One critical step is to ensure that any electrical cables that run through the framing in your ceiling and walls are protected so that you don’t end up with a fire hazard.

To do it, install self-gripping protection plates made of steel by hammering them directly into the studs before you hang the drywall.

You’ll also need to make cutouts for any electrical boxes that you need to access when you’re hanging the drywall.

Start by measuring the outside of the box, and use the edge of the nearest drywall sheet as your point of reference. Then, grab your drywall square and transfer those measurements onto the panel you’re about hang.

Use a pencil to mark the area, and then use a drywall saw to cut outside those lines to create the space.

Hang the sheet on the stud and check to make sure that the box cut out is the right size and positioned appropriately. If you need to adjust it, you can use a drywall rasp to enlarge the space.



How to Work Inside and Outside Corners


Corners can be tricky, so it’s important to follow these steps to make them look seamless.

Start by working on the outside corners. Cut a metal corner bead to the appropriate length using your utility snips and then use two fingers to hold it gently in position. You don’t need to wedge it into the space as that can distort it.

Once it’s aligned properly, secure it by nailing one face completely and then moving on to the second side. Place your nails between 12 and 16 inches apart.

Next, move to your inside corners. Start by spreading your tape adhesive compound on to both surfaces with your thin, lightweight drywall knife. Then fold the paper drywall tape length-wise down the center before placing it into the corner.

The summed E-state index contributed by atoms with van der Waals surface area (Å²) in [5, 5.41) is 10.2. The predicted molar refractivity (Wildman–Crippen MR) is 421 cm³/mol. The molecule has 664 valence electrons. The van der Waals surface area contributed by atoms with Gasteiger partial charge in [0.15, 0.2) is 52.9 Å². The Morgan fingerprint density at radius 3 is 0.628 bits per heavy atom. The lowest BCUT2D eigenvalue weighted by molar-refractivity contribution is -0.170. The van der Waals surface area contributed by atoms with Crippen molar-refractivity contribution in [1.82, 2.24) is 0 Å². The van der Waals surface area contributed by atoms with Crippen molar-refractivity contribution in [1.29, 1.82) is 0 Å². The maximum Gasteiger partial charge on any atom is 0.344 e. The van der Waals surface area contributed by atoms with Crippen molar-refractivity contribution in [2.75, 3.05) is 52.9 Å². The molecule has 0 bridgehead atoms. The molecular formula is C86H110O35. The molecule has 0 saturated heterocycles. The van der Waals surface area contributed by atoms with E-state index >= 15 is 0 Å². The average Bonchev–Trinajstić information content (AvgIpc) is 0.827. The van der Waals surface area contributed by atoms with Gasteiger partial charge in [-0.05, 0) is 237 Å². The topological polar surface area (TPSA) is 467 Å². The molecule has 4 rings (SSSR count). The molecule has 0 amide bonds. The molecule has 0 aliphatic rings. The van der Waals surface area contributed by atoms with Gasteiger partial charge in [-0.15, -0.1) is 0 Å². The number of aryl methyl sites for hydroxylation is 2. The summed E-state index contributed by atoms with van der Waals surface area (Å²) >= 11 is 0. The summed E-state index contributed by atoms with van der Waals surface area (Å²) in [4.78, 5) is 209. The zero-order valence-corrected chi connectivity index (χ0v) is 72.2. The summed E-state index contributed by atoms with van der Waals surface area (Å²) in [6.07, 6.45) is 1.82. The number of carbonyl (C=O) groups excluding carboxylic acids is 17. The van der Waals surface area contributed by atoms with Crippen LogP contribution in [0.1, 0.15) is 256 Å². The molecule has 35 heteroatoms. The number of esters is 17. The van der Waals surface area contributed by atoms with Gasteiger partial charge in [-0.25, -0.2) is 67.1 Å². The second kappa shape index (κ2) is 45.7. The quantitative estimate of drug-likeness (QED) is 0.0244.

Remove the excess compound with a corner knife to create a smooth line.



Finish your Seams


The final step in your project is to finish off your drywall seams. Although it’s easy to do, this is where most do-it-yourselfers go wrong and end up with sub-par results. Remember, you want long, smooth strokes so that you have a seamless finish.

man going through a dry wall

via Giphy

Start by laying down a thin layer of compound on each seam using your lightweight, four-inch knife. Next, press the paper tape into the joint and gently wipe away any excess adhesive. Allow this to dry completely.

Next, apply a second coat of compound, but this time use a six-inch knife. Let this second coat dry completely before you apply a final coat on top.

Once all three coats have cured, sand it lightly with a fine-grit sponge.

You’ll likely need to repeat this process with one to two more coats for each joint to get a perfect finish.

Featured Image by rizzidesigns via Pixabay.com